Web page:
Spiritfarer dazzled me with its reveal trailer during E3 of 2019. A little bit of fishing, shopping, hugging, shipbuilding, and a whole lot of emotional engagement. That’s what I expected, anyway. Unfortunately, those ratios are somewhat reversed, with a heavy emphasis on repetitive and simple tasks, experimental crafting, and waiting a long time to get from one place to another. Yet, at the same time, when Spiritfarer hits its groove and everything’s sailing at a steady clip, the gameplay feels meditative and interesting. That emotional engagement we were promised? Sparse, but also intense.
…the problem…in Spiritfarer is that it promises so much more, but offers what feels like padding in place of real content.
Stella is our sojourner in Spiritfarer who takes Charon’s place in his duties to release souls to the afterlife. She picks up spirits from various islands scattered across the sea who take up residence on her boat. After a while completing requests for her visitors, Stella eventually takes them to the Everdoor to say goodbye. While fulfilling requests, the patron may share small details about their lives, including regrets, desires, and fond memories. From a narrative perspective, this is the primary draw of Spiritfarer.
Unfortunately, the meaningful interactions are separated by large swaths of redundant gardening, cooking, and woodcutting that occur while going from one island to another, so that emotional intrigue surrounding our friends never really takes root in our hearts. Regardless, each time I took a spirit to the Everdoor, they had such a beautiful, bittersweet farewell complemented by exquisite music and incredible artwork that I almost forgave the hours of mindless activity. Most of the characters feel like they have layers just waiting to be explored, and I often wondered if I had somehow missed a way to access dialogue that would add meat to my experience.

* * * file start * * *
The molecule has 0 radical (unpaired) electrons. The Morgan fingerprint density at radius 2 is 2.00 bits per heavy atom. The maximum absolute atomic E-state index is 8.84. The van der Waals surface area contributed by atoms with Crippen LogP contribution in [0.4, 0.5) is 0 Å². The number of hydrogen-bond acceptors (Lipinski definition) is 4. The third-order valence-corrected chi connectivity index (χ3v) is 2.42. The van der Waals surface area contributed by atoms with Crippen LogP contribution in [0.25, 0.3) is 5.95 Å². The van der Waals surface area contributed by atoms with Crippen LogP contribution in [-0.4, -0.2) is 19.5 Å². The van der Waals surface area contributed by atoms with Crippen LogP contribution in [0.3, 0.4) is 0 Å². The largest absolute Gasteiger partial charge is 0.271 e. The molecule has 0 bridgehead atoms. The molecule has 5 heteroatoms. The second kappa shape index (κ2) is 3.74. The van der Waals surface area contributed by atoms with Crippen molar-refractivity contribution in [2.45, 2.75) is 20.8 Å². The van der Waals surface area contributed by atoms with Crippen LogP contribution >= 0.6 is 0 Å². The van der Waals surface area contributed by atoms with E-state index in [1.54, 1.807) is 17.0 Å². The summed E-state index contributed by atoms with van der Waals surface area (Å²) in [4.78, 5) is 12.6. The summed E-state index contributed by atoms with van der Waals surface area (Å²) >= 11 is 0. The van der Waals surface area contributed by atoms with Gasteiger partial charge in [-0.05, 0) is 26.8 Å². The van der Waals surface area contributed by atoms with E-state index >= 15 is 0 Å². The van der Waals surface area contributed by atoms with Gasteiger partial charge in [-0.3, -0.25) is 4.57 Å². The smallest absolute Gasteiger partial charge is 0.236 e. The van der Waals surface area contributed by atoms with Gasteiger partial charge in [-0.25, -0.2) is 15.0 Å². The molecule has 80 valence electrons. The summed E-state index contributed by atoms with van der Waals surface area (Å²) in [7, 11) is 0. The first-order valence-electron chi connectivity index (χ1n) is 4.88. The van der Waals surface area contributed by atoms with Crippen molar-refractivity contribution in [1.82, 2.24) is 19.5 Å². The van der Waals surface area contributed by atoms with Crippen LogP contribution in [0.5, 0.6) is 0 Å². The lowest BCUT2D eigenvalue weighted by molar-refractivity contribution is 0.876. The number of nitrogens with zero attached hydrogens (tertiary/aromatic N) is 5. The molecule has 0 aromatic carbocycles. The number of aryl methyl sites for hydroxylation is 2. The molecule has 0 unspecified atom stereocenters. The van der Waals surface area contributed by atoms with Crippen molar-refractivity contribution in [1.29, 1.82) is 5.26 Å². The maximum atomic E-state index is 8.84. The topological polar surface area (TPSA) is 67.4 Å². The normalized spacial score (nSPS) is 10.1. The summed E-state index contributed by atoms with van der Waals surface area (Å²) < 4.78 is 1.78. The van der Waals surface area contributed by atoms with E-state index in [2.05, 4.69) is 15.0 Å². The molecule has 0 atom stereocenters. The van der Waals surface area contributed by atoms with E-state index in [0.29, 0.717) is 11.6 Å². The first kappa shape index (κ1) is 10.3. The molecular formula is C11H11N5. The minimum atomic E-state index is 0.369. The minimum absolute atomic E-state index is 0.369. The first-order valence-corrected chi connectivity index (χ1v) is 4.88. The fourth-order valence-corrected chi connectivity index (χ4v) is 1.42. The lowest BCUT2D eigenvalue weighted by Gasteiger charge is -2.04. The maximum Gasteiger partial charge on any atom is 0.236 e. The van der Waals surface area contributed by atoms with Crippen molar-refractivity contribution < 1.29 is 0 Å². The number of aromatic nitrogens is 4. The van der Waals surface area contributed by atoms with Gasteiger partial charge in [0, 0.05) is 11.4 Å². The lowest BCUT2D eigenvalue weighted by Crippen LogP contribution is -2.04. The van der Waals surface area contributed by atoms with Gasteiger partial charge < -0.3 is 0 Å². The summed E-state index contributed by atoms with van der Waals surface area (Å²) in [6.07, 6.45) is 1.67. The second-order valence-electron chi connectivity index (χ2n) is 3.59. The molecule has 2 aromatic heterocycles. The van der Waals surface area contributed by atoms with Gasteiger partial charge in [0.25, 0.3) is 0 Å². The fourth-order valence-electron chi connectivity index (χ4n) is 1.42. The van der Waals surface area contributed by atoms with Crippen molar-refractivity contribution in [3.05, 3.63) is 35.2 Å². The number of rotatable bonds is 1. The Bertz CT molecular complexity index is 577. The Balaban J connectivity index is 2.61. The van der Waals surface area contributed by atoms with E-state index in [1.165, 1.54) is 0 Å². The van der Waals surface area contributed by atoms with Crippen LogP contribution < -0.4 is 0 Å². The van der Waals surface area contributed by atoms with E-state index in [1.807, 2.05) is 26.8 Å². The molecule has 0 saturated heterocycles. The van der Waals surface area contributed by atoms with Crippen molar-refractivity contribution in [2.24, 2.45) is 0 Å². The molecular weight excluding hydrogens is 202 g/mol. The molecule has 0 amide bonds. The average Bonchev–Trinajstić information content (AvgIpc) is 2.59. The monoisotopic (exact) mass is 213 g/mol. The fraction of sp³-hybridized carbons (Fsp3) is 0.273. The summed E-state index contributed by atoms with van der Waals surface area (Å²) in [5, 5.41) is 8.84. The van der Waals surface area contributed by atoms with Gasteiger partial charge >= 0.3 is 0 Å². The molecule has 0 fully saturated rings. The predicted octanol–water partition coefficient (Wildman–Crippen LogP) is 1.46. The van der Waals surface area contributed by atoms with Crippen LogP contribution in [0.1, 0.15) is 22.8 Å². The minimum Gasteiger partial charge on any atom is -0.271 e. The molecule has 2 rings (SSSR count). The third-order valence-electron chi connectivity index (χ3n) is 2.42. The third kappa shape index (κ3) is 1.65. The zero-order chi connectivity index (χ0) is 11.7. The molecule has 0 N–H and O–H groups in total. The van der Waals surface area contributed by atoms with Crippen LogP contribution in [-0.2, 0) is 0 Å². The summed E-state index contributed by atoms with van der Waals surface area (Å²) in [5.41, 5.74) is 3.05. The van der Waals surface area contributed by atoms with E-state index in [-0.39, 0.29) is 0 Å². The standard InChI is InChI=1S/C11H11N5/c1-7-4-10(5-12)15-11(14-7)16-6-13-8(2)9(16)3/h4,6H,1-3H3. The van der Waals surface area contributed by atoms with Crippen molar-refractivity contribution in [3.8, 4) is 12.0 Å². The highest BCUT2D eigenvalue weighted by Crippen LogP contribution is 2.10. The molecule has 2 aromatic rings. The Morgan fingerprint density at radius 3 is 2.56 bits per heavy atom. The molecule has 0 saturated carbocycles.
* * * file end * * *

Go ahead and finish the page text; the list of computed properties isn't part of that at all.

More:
Instead, the only meat I added was to my recipe codex when combing random foods together. Because completionism. This will be a draw for some players and a boring hell for others. While I can find value in the Zen of consistent, simple tasks, the problem with this in Spiritfarer is that it promises so much more, but offers what feels like padding in place of real content. Aside from combining accumulated items, other tasks that require “gameplay” include moving from left to right to cut down a tree, tracing a line to turn a log into planks, and timed hammer presses on a piece of heated ore. Do all of that a lot. Oh, and don’t forget to water your plants. Constantly. Wait for the animation three or six times, and try to keep an eye on them for when they’re grown enough to be cut down. Or just park your boat in a rainstorm and do all the crafting you need to do. The downside to this is you need something to do while sailing several minutes from one island to another.
Perhaps I’m the problem, though. I’ve approached the game as a goal-oriented activity, but Spiritfarer seems to be more about the cozy, chill approach to gaming. If I didn’t mind sitting around a lot and enjoying the art, I might have enjoyed it for what it is. Still, this doesn’t fix the problem that maintaining an emotional attachment to my friends is hard when the bulk of my interactions with them are clicking on them to hug or constantly feeding them so they won’t yell at me or complain.
Even if I weren’t reviewing the game, I would have kept at it until I “beat it,” just because it’s an enjoyable place to be. The artwork and care in the animations are truly stunning but won’t appeal to the more hardcore audience. Aurally, Spiritfarer has some absolutely incredible tracks that really pulled at my heartstrings, while the standard, relaxing background music while running around the boat never gets in the way. The controls never get in the way, which is important in a game where you’re doing the same thing over and over again.
Spiritfarer is a perfect example of a game where one has to keep their expectations in check. I honestly feel the trailers have misrepresented what the majority of the game is, and I wish the developers had actually cut the content in half or found a way to speed up the entire process. What’s here hints at the depth of quality that could have been, but the designers seemed more concerned with giving their audience their money’s worth rather than packing ten hours with high-quality content. Or maybe I should have engaged in more meditation over the 25-hour experience. Regardless, Spiritfarer has moments of beauty that will resonate with many players, while others, like myself, will be left wondering what could have been.